If you have mated your dog and they have been successfully impregnated, then that’s great news! Now, you’ll need to make sure that everything is prepared for a comfortable pregnancy and delivery. Fortunately, there are new medical technologies to help make a pregnant dog’s life easier, from the monitoring of her unborn puppies down to delivery day.
So if you need to know about the puppies, when do you X-ray a pregnant dog? Of course, it shouldn’t be too soon that they are undetected, so read on as I show you the optimum times to X-ray your dog and what to expect.
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X-Rays Vs. Ultrasounds
Before anything else, you might be wondering: Why note get ultrasounds instead?
For those who aren’t familiar with the process, x-rays are actually different form ultrasounds. Ultrasounds are non-invasive ways to look at the puppies, with minimal risk of any conditions. It also helps learn the condition of the puppies and how many there are inside the mom. These are done within the first month of pregnancy and are best done to know about the number of puppies there are, as well as their heartbeat and overall vitals without affecting their current health.
However, for x-rays or radiographs, these are simpler and less expensive than ultrasound procedures, though it poses a risk to developing fetuses during early gestation. It helps in diagnosing pregnancy and gives an estimate of how many puppies there are. These procedures are best to find out how many puppies are there, the shape of the puppies, as well as their size and how they were formed to learn about what to expect upon delivery.
That’s why many dog owners would consider x-rays, as they are more cost-efficient and can still tell how many dogs to expect accurately. Is it safe? Yes, it’s completely safe, as long as you time the x-ray correctly to prevent any risks to the developing fetuses and the mother dog!
When Do You X-Ray a Pregnant Dog?
So with all that being said, when do you x-ray a pregnant dog?
Again, doing an x-ray procedure on a pregnant dog may have its risks, particularly on the developing fetuses. Furthermore, doing an x-ray too early may not give you the accurate count of puppies inside, so you need to time it correctly.
Skeletons won’t calcify until after 49 days of gestation, so don’t expect to visualize puppies in an x-ray if it was done way before that. If done during the first few weeks or the first month, chances are that you won’t be able to detect any puppies, or not have the accurate count. Furthermore, it’s best to do it only until after 49 days into the pregnancy to lessen the risk of any health issues from the radiation exposure.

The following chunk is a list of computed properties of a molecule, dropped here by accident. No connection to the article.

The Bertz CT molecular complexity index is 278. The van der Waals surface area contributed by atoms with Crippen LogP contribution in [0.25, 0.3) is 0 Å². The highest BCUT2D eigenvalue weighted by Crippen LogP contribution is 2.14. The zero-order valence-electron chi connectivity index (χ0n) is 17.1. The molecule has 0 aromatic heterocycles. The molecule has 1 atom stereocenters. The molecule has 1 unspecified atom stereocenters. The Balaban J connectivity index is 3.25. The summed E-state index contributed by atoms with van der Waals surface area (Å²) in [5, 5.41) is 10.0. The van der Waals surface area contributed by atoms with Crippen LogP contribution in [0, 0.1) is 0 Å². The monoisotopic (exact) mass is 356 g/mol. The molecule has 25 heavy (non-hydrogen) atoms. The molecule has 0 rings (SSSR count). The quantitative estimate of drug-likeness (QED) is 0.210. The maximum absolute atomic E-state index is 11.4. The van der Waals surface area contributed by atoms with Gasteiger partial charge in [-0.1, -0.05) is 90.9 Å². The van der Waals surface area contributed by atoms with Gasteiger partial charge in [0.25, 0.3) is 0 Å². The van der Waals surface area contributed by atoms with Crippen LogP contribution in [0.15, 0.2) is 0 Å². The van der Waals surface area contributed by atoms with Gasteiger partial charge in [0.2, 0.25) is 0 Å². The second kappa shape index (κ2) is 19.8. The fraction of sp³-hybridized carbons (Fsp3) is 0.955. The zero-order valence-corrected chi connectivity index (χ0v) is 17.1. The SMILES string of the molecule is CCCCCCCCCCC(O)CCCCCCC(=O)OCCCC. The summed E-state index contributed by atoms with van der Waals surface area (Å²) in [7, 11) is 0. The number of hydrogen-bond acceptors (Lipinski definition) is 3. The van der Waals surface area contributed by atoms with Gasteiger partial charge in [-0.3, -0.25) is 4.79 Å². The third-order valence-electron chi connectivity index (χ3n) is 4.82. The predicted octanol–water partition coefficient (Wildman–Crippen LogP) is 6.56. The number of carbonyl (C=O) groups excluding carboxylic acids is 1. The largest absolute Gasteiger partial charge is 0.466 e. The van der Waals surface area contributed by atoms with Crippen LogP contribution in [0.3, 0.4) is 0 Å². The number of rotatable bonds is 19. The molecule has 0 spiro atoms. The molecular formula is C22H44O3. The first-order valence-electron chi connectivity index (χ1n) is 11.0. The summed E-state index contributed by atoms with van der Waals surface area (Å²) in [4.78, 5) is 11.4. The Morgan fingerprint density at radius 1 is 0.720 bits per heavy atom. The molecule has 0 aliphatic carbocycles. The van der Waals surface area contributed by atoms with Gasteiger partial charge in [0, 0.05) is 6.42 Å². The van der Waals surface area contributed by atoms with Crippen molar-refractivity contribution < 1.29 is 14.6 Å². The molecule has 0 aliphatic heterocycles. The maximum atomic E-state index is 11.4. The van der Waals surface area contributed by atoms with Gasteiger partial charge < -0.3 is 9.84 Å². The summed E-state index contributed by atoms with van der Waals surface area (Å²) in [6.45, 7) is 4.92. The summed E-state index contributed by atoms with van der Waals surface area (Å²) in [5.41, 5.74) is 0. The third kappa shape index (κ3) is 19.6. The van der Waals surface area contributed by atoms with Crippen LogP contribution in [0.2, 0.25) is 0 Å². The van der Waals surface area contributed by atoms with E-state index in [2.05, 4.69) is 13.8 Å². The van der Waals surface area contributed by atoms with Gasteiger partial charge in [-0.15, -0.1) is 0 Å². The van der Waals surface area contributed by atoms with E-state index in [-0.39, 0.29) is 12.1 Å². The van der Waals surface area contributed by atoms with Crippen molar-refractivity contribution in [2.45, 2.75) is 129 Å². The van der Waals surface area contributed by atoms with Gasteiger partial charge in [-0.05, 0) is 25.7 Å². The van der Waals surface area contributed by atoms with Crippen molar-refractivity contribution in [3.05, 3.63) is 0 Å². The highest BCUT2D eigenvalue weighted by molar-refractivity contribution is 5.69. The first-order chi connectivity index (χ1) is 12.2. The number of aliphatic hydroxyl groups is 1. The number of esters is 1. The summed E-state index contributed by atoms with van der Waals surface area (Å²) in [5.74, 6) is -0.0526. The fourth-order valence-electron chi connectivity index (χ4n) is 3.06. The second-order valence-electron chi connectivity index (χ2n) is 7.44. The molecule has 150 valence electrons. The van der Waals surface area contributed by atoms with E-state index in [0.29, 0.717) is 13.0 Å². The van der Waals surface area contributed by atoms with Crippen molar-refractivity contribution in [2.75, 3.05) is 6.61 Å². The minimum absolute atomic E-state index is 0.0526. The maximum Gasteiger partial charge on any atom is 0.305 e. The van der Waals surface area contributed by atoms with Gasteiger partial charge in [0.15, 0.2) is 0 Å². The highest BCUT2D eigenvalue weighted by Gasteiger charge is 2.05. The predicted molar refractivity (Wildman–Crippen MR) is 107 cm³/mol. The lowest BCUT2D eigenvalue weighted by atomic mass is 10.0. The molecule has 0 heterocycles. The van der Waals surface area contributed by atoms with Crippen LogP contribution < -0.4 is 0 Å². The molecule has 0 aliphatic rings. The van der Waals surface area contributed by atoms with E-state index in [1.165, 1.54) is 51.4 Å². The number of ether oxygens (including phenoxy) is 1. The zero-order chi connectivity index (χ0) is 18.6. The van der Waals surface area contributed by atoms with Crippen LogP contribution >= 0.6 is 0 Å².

While it’s a controversial issue, it’s also recommended to do an x-ray procedure of the puppies a day or two before the expected delivery date. This is done to get an official count of the puppies, as well as learn the size and shape of each puppy and the way they are formed to know whether or not a natural or surgical delivery is required.
To answer your question, it’s recommended to ways until the puppies inside have reached a certain stage of development, at least after they are 45 days old inside the pregnant mom. This is actually the last stage of pregnancy, as the duration of pregnancies in dogs can range between 58 to 68 days.
Any Other Alternative?
Besides ultrasounds, there is one alternative to checking how many puppies are there to expect (but it won’t show any other details like vitals or shape of the puppies). Your veterinarian will be able to palpate the dog’s abdomen even as early as four weeks. However, this should be done by a professional as it requires delicate touches without harming the mom or developing puppies.
If you do choose to x-ray your pregnant dog, be sure to do so after 45 days and to also continue feeding them proper amounts of food with recommended nutrition for both the dog and her growing puppies. Some reports show homeopathic remedies, as well as food rich in seaweed and carotenoids, are helpful in reducing the radiation effects from x-ray procedures.
Check out this video to know what to expect during an x-ray procedure:
Wrapping It Up
One of the things you have to do when caring for a pregnant dog is to ensure that she and her puppies are healthy. Through monitoring with X-rays and ultrasounds, as well as proper medicines if required, your female dog can have a safe and healthy pregnancy and give birth successfully. Just be prepared for what to expect in the vet’s office, from the expenses to the procedure itself.
I hope that this article answered your question, “when do you X-ray a pregnant dog?” Now that you’re familiar with the answer, start preparing for your pregnant dog now.